Muldoon hopes these contemporary, thought-provoking issues will become the catalyst for St. Stephen parishioners to take notice and choose to get involved. “The beauty of our choice to follow the guide of the USCCB’s Faithful Citizenship is that while our actions are stimulated by current issues, our purpose should always be driven by the social justice teaching and actions of Jesus Christ,” he said.
Although the new ministry’s process for approaching policy is a work in progress, strategies are developing. To better inform people on the refugee and immigration issue, Rollins has proposed bringing in staff from Catholic Charites who work with the immigrant population, followed by an immigration lawyer who can explain the details of immigration law.
Crowe believes that the ministry’s initial efforts may not be perfect, but that there is a “sense of urgency” due to the accelerated pace of policy development on the national level. “With any issue, the first piece is knowledge,” Crowe said. “We’ll have events to inform about the four themes of Catholic social justice and how they relate to an issue. For instance, we might think about how the travel ban and refugee crisis is related to the Church’s teaching on the common good and solidarity.”
Regardless of the topic, Muldoon defines the ministry’s framework as providing a safe place to gather, opportunities to discern knowledge individually and with others, and individual and or group action.
“The process will be shorter or longer based on the depth of the issue, its history for our individual members, our past experiences or lack thereof with the issues or the systems where change may need to happen, and whether we are alone addressing the issue or joining other groups in our community seeking similar change,” Muldoon said.
Crowe acknowledges the challenge of keeping their personal agendas and opinions out of this “conversation.” It is not their intent to instruct people how to think or what to do about a particular policy or legislative bill. Their goal is to keep the tone constructive and respectful throughout the process, fostering discussions that are centered on issues, rather than political parties or individual politicians.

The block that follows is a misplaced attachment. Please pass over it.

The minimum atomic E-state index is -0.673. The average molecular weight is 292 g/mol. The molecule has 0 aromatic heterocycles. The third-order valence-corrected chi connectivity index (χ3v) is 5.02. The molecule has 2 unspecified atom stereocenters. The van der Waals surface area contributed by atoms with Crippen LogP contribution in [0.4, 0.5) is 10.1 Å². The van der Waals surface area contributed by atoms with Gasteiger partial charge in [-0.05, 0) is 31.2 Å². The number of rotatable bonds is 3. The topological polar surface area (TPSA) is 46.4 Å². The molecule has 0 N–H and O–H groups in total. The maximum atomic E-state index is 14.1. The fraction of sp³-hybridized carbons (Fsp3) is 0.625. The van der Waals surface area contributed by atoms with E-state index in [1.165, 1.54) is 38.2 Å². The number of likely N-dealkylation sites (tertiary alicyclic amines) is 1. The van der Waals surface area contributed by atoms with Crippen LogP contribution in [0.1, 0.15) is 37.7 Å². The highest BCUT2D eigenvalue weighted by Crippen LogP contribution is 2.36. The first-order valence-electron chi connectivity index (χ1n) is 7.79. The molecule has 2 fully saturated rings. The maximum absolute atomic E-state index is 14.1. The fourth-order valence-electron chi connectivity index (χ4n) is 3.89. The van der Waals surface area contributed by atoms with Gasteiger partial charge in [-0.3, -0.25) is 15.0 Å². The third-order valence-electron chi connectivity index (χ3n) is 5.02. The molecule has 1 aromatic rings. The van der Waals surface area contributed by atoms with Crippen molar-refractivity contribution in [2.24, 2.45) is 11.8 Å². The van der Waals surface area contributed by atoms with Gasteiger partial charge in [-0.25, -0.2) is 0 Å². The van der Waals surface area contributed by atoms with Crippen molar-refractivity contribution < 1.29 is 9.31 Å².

“That’s why the ‘Forming Consciences’ document will be central,” she said. “We can share the ‘what’ and ‘why’ of the Church’s stance on issues and then offer opportunities to get involved. Each person must make their own decisions, to form their own consciences and then choose the issues they will act on.”
“It is not our purpose to suggest that a person vote one way or another; it is eventually up to them,” echoed Rollins. “Hearing another viewpoint can be helpful in forming our conscience. I know for me that some of my views have changed with learning more about Catholic social justice. Our hope is that they will look to the USCCB to be an informed voter.”
According to Muldoon, the underpinning of this ministry’s work, and ultimately actions, is a reflection of the shared, core, Catholic values of life, dignity and respect. “I absolutely believe and hope we can engage and recruit people who have many frames of reference to the issues we seek to understand, and address as many, if not more ideas of how best to act,” said Muldoon. “To use a ‘party politics reference,’ we believe that liberals and conservatives all have valid experiences, ideas, passions, commitments to make the world a better place and we hope our group is a place for lively discussion about how best to get there.”
Faithful Citizenship’s meetings and workshops are free and open to parishioners and the general public. For more information, visit St. Stephen Faithful Citizenship Facebook page or connect with the group on Instagram, at @faithful citizenship, or Twitter, at @faithfulctznshp.